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Peyton Manning picks Denver; Tim Tebow likely to be sent packing

Quarterback Peyton Manning, the only four-time NFL MVP, will sign with the Broncos, choosing them over Tennessee and San Francisco. That means Denver probably will trade the popular Tim Tebow.

March 19, 2012|By Sam Farmer

Reporting from Denver -- After scanning the horizon for nearly two weeks, quarterback Peyton Manning found his receiver. The NFL's four-time most valuable player apparently will finish his storied career with the Denver Broncos.

Manning, who sat out the 2011 season recovering from multiple neck surgeries, instructed his agent Monday to work out a deal with the Broncos, expected to be in the neighborhood of $95 million over five years — roughly what he would have gotten from Indianapolis had he remained healthy.

That Manning chose Denver over Tennessee and San Francisco will go down as a front-office coup for John Elway, the Broncos' executive vice president of football operations, whose 2011 team made it to the second round of the playoffs with Tim Tebow at quarterback.

Las Vegas oddsmakers immediately responded to the news by lowering the odds of the Broncos' winning the next Super Bowl to 7 to 1. They were 70 to 1 in February.

Elway has consistently said Tebow needs to improve as a passer to lock down the starting job, so when the opportunity to get Manning arose, the Broncos were aggressive in pursuing him.

"I was one of the Tebow fans that said, 'Hey, let's give this thing a chance,'" said Fox's John Lynch, a former All-Pro safety who spent part of his career with the Broncos. "But there are crazy circumstances that made one of the greatest players of all time available. And to not pounce on that I think would be foolish. This is something the organization had to do."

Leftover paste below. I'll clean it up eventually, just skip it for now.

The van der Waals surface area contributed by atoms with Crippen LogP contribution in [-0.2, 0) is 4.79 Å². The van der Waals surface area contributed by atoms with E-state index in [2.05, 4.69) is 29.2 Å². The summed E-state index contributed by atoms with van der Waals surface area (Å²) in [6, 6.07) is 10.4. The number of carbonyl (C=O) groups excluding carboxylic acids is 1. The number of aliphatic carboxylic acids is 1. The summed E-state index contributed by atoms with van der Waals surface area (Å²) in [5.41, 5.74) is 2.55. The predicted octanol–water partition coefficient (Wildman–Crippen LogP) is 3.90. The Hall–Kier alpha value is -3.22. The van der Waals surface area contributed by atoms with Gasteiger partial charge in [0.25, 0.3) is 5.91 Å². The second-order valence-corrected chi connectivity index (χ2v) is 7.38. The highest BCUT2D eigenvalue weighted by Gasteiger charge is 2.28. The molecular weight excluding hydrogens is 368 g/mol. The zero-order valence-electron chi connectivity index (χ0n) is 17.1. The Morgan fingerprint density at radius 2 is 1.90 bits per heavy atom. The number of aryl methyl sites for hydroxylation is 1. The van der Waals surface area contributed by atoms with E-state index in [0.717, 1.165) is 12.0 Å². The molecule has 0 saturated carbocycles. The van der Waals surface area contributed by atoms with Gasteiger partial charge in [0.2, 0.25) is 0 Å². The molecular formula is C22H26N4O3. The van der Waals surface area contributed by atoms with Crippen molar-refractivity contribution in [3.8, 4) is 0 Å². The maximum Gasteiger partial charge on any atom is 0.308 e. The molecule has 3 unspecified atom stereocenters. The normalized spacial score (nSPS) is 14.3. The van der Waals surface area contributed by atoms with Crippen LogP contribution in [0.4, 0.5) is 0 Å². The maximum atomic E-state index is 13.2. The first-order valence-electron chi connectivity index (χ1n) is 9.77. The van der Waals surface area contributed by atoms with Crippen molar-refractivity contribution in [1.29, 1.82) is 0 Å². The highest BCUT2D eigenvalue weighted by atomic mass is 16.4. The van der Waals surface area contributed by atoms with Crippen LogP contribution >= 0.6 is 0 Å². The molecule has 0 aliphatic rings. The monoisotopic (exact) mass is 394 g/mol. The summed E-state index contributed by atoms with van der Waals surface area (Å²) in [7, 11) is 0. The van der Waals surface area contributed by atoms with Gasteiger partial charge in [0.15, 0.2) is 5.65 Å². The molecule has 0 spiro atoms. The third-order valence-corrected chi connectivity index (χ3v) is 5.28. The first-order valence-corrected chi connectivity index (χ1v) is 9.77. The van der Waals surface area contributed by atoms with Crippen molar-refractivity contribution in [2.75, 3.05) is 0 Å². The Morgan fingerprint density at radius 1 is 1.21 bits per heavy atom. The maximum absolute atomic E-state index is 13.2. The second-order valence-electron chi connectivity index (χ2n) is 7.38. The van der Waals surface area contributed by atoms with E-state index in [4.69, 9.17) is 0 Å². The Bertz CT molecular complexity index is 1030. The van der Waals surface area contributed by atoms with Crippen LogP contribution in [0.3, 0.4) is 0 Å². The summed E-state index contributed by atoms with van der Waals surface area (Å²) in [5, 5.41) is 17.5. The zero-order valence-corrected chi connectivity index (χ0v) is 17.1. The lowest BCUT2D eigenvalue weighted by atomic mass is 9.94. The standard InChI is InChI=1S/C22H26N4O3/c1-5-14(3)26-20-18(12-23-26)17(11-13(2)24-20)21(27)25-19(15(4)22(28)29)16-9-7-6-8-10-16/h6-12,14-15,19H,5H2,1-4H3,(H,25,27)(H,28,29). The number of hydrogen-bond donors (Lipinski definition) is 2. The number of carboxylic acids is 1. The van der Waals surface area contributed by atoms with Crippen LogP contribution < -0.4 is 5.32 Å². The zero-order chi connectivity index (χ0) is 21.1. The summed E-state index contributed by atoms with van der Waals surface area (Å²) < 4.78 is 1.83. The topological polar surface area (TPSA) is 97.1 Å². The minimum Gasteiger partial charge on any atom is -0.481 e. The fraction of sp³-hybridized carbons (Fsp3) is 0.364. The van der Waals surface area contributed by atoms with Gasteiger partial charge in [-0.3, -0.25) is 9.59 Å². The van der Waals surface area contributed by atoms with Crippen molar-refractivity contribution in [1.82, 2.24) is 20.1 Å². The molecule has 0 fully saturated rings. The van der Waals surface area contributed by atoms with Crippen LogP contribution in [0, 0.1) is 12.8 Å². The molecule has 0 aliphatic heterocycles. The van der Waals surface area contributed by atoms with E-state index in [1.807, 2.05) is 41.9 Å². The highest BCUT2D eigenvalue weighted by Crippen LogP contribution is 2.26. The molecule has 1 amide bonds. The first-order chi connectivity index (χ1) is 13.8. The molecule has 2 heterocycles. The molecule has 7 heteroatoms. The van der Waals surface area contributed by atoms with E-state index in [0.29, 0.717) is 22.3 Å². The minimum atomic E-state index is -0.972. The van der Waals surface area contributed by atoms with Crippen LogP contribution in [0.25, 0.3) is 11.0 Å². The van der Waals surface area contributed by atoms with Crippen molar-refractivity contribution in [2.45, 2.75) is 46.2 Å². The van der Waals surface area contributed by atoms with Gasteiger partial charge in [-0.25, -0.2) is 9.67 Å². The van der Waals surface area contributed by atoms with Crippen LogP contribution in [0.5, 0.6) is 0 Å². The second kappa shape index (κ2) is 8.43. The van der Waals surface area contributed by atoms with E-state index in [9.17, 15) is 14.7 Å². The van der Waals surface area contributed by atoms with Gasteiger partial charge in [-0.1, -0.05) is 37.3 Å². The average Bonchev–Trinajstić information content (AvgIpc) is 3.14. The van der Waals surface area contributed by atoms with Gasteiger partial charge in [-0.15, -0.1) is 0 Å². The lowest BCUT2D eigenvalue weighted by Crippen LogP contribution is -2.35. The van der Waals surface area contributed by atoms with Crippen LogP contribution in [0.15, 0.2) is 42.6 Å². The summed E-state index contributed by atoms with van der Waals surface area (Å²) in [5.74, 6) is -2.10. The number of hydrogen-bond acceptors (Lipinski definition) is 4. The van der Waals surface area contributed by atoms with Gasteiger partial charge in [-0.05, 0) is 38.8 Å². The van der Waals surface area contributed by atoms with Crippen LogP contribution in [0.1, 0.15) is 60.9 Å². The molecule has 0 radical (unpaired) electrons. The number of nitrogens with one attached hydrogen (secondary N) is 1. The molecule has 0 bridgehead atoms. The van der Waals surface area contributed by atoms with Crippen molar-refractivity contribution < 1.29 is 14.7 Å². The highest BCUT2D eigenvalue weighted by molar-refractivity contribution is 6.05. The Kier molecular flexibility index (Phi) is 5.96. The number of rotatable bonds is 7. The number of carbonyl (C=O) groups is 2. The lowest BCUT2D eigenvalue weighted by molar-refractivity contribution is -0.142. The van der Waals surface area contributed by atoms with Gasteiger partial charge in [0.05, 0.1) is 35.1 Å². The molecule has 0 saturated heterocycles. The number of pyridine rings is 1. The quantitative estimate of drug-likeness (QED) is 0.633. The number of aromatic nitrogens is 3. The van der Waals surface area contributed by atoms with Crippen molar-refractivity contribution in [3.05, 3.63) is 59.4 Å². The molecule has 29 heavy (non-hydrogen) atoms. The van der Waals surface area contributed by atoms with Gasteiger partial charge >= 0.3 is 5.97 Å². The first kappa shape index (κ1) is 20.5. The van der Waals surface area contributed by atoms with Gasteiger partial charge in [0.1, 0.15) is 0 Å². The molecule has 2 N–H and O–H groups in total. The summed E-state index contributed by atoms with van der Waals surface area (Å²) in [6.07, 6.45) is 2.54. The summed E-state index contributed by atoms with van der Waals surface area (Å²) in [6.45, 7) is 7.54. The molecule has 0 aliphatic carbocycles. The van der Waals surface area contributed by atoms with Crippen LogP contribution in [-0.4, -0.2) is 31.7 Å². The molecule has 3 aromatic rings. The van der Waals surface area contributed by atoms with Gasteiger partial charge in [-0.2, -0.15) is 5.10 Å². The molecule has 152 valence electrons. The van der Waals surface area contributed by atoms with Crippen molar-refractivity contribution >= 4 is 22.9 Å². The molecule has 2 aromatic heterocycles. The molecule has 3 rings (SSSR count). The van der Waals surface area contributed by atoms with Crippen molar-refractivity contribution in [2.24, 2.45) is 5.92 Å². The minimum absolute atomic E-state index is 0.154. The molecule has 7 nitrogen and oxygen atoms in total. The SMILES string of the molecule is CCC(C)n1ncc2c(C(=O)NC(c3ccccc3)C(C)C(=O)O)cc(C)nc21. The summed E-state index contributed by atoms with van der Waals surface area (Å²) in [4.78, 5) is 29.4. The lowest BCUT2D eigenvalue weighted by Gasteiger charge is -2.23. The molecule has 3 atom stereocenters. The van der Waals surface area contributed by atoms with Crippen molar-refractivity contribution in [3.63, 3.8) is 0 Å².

Manning, who will turn 36 on Saturday, could only hope to end his career the way Elway did — with consecutive Super Bowl victories. (Elway was 36 when he won his first Super Bowl.) Although the former Colts star has yet to disclose his reasons for choosing Denver, it's reasonable to think that the presence of Elway — a Hall of Fame quarterback who truly appreciates his excellence — was a big factor.

"I think it's a great place for him," Broncos defensive end Robert Ayers told reporters outside the Broncos' complex. "I don't think he made a bad decision. I think he made a great decision. Hopefully we can prove him right and hopefully we can win a lot of games here."

Several Broncos players responded to the news on Twitter, among them tackle Ryan Clady, who tweeted: "Yes!!!!!!!!!!!!!!!!!"

Defensive end Elvis Dumervil tweeted: "We have a ton of work to do but boy we going to have some fun grinding! Gotta put the time in ....Lets welcome Manning Bronco Nation"

The lengthy process of picking a team had a ripple effect throughout the league. The 49ers now must turn their full attention back to re-signing quarterback Alex Smith, who, upon learning his team was secretly pursuing Manning, flew to Miami to meet with the Dolphins.

Tebow almost certainly will be traded, perhaps to Miami or Jacksonville — teams from his home state who are hurting, attendance-wise — or to New England, which might use him as more of a gadget player.

"I wouldn't say I feel bad for him," Ayers said. "It's a business. And I'm pretty sure Tim understands that. . . . We wish him luck, no matter what he does. I hope he's here. He's a great leader, a great locker-room guy."

In Tennessee, Titans owner Bud Adams openly spoke of his desire to land Manning, a formidable AFC South rival for many years, and even offered a "lifetime contract," which would have included a front-office job once Manning's playing days were done.

Adams issued a statement Monday reading: "I want to thank the whole organization for their efforts in trying to sign Peyton and also to Peyton for the time he put into the process. Peyton called me this morning to inform me of his decision and obviously I am disappointed, because I thought we would be a perfect fit."

Manning, a former college star at Tennessee whose wife is from that state, ultimately had a different plan and Monday put it in motion.

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